Counselors or others who wish to assess self-concept must keep several considerations in mind, including demand characteristics of self-report measure, technical adequacy of the assessment procedure, and whether the assessment is being used for research or clinical purposes. Self-report measures make several requirements of the respondent (Burns, 1979). First, the person must have a sufficient level of self-awareness. Young children may lack confidence but may not be consciously aware of their own perceptions. Second, self-report measures also require substantial verbal competence, a skill that can not be assumed. Third, even children are aware that some responses are more socially acceptable than others. The accuracy of self-reports is often decreased by this "social desirability" response tendency.
Technical quality of self-concept instruments demands serious consideration. Reliability and validity coefficients for personality tests are frequently considerably lower than for performance measures, such as those for cognitive ability. For some of the older self-concept measures internal consistency reliabilities, especially for subscales, are only in the .70 range. Some newer instruments, however, attain internal consistency coefficients in the .90's. To help in choosing a test, prospective test users should consult technical manuals and test reviews carefully before making a final choice.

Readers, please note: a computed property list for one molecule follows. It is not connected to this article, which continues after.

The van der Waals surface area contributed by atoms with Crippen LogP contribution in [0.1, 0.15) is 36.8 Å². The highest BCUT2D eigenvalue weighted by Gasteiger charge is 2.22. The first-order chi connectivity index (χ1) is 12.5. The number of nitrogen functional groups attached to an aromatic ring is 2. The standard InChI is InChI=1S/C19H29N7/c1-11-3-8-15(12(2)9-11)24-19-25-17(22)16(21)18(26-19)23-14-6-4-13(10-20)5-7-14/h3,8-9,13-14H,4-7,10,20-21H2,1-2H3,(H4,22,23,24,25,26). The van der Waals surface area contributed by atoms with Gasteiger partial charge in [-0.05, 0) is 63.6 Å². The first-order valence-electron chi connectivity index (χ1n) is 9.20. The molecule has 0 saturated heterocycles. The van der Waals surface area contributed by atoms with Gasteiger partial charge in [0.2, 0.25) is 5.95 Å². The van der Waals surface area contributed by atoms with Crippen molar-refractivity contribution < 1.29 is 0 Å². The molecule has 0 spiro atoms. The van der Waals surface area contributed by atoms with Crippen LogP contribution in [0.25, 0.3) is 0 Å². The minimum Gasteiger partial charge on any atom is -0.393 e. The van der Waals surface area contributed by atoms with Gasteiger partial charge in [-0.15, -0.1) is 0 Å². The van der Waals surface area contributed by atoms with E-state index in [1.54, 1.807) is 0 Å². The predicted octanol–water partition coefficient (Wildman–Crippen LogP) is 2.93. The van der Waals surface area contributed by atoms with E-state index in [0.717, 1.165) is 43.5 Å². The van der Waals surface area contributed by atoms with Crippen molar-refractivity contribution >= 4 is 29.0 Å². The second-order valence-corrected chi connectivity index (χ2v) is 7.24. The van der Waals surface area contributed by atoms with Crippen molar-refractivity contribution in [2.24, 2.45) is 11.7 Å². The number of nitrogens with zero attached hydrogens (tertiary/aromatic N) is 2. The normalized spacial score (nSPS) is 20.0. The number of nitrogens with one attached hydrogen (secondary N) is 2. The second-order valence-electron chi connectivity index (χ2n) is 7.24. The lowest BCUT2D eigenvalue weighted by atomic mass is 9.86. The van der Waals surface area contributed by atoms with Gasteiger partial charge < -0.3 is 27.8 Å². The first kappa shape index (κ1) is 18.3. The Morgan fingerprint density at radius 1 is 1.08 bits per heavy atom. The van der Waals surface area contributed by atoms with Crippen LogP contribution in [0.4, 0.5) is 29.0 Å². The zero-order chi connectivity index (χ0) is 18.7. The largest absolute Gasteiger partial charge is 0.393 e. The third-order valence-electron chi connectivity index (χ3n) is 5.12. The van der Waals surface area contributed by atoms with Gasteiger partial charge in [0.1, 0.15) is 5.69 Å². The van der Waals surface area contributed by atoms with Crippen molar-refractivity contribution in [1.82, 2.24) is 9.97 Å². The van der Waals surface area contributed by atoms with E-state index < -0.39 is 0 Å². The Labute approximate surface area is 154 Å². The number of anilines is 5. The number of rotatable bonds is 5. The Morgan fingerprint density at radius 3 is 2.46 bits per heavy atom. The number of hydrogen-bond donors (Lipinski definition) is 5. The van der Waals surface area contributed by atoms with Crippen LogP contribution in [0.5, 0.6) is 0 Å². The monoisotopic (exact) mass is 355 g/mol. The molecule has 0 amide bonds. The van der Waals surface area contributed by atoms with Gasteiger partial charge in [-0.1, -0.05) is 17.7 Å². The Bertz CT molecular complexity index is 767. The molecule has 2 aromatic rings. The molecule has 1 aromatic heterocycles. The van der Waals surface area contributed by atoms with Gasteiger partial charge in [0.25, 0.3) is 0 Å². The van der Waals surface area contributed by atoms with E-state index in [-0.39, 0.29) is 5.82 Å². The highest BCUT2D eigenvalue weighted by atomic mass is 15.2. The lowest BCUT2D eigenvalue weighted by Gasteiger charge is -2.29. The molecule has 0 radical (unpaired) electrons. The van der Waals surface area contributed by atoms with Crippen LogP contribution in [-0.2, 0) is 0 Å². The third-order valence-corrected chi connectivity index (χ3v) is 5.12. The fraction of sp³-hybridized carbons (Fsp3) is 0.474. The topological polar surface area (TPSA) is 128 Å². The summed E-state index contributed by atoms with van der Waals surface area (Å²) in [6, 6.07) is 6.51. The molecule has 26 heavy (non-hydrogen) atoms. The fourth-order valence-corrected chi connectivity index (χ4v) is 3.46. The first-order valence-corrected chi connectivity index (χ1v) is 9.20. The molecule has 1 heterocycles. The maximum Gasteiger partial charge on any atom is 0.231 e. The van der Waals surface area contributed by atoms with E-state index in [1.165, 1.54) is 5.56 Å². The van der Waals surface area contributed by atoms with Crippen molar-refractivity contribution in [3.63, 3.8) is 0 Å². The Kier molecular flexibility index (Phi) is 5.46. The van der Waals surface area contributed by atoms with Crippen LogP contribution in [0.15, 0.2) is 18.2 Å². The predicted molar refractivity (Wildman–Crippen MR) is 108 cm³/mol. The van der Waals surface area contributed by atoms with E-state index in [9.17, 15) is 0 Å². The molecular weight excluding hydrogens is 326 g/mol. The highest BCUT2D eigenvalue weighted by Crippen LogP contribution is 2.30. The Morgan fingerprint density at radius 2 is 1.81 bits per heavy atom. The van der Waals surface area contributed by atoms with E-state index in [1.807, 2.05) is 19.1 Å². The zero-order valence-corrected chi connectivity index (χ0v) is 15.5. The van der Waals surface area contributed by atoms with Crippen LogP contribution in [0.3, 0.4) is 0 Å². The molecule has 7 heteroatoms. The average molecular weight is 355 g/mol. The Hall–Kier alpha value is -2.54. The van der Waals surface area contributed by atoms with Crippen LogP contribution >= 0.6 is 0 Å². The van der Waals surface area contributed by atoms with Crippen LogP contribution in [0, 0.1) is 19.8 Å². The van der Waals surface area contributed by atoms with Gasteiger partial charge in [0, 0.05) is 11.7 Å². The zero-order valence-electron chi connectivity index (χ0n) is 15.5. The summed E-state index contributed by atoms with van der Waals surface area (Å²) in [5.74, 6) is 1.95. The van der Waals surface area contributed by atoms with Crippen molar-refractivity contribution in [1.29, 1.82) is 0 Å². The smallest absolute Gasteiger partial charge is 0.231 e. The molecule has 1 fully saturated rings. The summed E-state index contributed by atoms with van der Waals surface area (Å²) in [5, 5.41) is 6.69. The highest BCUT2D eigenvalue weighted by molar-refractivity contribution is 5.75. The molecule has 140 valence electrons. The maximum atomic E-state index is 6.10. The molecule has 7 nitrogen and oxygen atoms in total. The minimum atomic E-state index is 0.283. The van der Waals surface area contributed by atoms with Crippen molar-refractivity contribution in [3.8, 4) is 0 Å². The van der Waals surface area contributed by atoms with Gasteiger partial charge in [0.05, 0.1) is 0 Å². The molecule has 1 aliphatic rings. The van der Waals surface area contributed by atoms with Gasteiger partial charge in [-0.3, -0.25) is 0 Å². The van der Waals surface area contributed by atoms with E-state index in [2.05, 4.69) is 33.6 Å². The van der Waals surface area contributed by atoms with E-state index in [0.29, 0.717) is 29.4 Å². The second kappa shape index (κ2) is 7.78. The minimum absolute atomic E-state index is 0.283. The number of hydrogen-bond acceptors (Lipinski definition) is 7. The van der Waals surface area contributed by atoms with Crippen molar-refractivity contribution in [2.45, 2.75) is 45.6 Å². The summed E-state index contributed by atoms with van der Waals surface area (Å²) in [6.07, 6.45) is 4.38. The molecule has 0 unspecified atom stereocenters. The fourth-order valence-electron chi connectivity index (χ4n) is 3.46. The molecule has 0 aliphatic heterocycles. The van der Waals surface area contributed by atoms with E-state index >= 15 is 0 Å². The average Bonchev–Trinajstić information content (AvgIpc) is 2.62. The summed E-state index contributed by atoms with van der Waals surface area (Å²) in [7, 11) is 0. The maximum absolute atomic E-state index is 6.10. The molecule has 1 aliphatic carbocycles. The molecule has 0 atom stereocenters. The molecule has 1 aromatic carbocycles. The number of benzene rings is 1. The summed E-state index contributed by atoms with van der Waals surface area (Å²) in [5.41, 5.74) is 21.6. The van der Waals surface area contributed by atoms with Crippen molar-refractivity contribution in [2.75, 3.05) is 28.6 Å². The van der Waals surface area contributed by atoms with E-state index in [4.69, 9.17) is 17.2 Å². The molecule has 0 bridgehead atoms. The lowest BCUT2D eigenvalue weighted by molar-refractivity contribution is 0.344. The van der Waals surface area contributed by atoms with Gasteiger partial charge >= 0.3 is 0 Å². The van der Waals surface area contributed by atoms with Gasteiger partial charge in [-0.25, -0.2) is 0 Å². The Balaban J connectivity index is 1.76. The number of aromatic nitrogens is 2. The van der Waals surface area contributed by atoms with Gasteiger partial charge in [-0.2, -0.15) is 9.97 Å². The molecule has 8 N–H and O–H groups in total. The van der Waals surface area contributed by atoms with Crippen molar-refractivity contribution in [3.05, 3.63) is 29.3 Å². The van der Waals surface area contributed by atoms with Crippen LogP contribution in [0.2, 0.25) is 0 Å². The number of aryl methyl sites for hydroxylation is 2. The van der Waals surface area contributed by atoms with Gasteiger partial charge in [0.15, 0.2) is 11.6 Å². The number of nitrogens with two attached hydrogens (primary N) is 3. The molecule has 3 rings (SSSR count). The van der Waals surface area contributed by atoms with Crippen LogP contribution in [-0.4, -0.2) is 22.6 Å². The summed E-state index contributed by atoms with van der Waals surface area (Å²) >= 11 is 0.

Finally, most empirically scored self-concept measures were developed more for research than for clinical use. Normative samples are seldom anywhere near as useful as for tests of achievement or ability. Information relating test scores to problem behavior is virtually absent. Counselors should use scores from self-concept measures very cautiously when working with individual clients.
Brahm, N. (1981). "The assessment of self concepts of educational achievement by a criterion referenced approach." (ERIC Document Reproduction Service No. ED 235 184)
Burns, R. B. (1979). "The self-concept in theory, measurement, development and behaviour." London: Longman.
Fitts, W. H. (1991). "Tennessee Self Concept Scale, Manual." Los Angeles: Western Psychological Services.
Marsh, H. W. (1992). "Self-Description Questionnaire II: Manual." Macarthur, Australia: Publication Unit, Faculty of Education, University of Western Sydney.
Piers, E. V. (1984). "Piers-Harris Children's Self-Concept Scale: Revised Manual." Los Angles, CA: Western Psychological Services.
Rosenberg, M. (1965). "Society and adolescent self-image." Princeton, NJ: Princeton University Press.
Strein, W. (1993). Advances in research on academic self-concept: Implications for school psychology. "School Psychology Review," 22, 273-284.
Wylie, R. C. (1974). "The self-concept, Revised edition." Volume 1. Lincoln, NE: University of Nebraska Press.
William Strein is Associate Professor and Co-Director, School Psychology Program, University of Maryland at College Park.